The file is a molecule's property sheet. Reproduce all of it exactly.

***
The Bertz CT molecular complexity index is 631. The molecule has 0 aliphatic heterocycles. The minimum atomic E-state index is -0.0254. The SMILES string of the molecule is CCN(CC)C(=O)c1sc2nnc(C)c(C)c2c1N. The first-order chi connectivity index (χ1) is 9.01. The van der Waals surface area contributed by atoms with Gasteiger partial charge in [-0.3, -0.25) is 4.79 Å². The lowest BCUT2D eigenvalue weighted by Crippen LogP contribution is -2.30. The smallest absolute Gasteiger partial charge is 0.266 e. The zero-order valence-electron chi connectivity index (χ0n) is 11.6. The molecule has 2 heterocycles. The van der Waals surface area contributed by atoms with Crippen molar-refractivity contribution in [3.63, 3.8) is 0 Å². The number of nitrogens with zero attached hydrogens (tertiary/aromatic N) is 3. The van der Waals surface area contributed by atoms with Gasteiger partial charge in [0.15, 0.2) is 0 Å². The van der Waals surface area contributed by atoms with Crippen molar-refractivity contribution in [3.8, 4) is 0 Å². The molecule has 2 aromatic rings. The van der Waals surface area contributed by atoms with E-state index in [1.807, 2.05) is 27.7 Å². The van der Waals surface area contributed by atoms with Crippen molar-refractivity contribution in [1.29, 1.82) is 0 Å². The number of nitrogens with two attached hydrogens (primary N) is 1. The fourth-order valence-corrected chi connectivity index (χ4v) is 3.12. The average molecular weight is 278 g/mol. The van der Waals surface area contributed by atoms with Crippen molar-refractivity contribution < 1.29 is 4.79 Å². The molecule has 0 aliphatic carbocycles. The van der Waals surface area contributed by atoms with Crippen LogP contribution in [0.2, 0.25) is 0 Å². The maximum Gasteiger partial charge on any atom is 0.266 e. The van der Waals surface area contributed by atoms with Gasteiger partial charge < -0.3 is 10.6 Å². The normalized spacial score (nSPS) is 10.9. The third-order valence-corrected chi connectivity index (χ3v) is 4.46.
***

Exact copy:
The Bertz CT molecular complexity index is 631. The molecule has 0 aliphatic heterocycles. The minimum atomic E-state index is -0.0254. The SMILES string of the molecule is CCN(CC)C(=O)c1sc2nnc(C)c(C)c2c1N. The first-order chi connectivity index (χ1) is 9.01. The van der Waals surface area contributed by atoms with Gasteiger partial charge in [-0.3, -0.25) is 4.79 Å². The lowest BCUT2D eigenvalue weighted by Crippen LogP contribution is -2.30. The smallest absolute Gasteiger partial charge is 0.266 e. The zero-order valence-electron chi connectivity index (χ0n) is 11.6. The molecule has 2 heterocycles. The van der Waals surface area contributed by atoms with Crippen molar-refractivity contribution in [3.63, 3.8) is 0 Å². The number of nitrogens with zero attached hydrogens (tertiary/aromatic N) is 3. The van der Waals surface area contributed by atoms with Gasteiger partial charge in [0.15, 0.2) is 0 Å². The van der Waals surface area contributed by atoms with Crippen molar-refractivity contribution in [3.8, 4) is 0 Å². The molecule has 2 aromatic rings. The van der Waals surface area contributed by atoms with E-state index in [1.807, 2.05) is 27.7 Å². The van der Waals surface area contributed by atoms with Crippen molar-refractivity contribution in [1.29, 1.82) is 0 Å². The number of nitrogens with two attached hydrogens (primary N) is 1. The fourth-order valence-corrected chi connectivity index (χ4v) is 3.12. The average molecular weight is 278 g/mol. The van der Waals surface area contributed by atoms with Crippen molar-refractivity contribution < 1.29 is 4.79 Å². The molecule has 0 aliphatic carbocycles. The van der Waals surface area contributed by atoms with Crippen LogP contribution in [0.2, 0.25) is 0 Å². The maximum Gasteiger partial charge on any atom is 0.266 e. The van der Waals surface area contributed by atoms with Gasteiger partial charge < -0.3 is 10.6 Å². The normalized spacial score (nSPS) is 10.9. The third-order valence-corrected chi connectivity index (χ3v) is 4.46.